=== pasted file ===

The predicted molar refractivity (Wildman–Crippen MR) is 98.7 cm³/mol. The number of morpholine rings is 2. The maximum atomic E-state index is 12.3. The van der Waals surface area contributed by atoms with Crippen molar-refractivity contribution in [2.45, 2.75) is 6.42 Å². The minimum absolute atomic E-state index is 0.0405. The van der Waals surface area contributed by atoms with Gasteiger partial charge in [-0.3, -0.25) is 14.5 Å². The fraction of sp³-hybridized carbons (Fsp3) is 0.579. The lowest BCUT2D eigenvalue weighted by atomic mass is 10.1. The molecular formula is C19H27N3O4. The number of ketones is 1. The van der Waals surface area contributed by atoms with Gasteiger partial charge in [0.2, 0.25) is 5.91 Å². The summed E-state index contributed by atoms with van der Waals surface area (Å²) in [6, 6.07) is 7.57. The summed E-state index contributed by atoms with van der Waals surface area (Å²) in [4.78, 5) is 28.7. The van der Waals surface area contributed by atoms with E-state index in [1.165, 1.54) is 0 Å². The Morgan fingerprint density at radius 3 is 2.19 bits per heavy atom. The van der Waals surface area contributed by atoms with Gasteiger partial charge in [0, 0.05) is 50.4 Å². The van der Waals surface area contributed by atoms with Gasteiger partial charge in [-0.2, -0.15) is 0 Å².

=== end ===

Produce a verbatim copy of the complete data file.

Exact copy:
The predicted molar refractivity (Wildman–Crippen MR) is 98.7 cm³/mol. The number of morpholine rings is 2. The maximum atomic E-state index is 12.3. The van der Waals surface area contributed by atoms with Crippen molar-refractivity contribution in [2.45, 2.75) is 6.42 Å². The minimum absolute atomic E-state index is 0.0405. The van der Waals surface area contributed by atoms with Gasteiger partial charge in [-0.3, -0.25) is 14.5 Å². The fraction of sp³-hybridized carbons (Fsp3) is 0.579. The lowest BCUT2D eigenvalue weighted by atomic mass is 10.1. The molecular formula is C19H27N3O4. The number of ketones is 1. The van der Waals surface area contributed by atoms with Gasteiger partial charge in [0.2, 0.25) is 5.91 Å². The summed E-state index contributed by atoms with van der Waals surface area (Å²) in [6, 6.07) is 7.57. The summed E-state index contributed by atoms with van der Waals surface area (Å²) in [4.78, 5) is 28.7. The van der Waals surface area contributed by atoms with E-state index in [1.165, 1.54) is 0 Å². The Morgan fingerprint density at radius 3 is 2.19 bits per heavy atom. The van der Waals surface area contributed by atoms with Gasteiger partial charge in [0, 0.05) is 50.4 Å². The van der Waals surface area contributed by atoms with Gasteiger partial charge in [-0.2, -0.15) is 0 Å².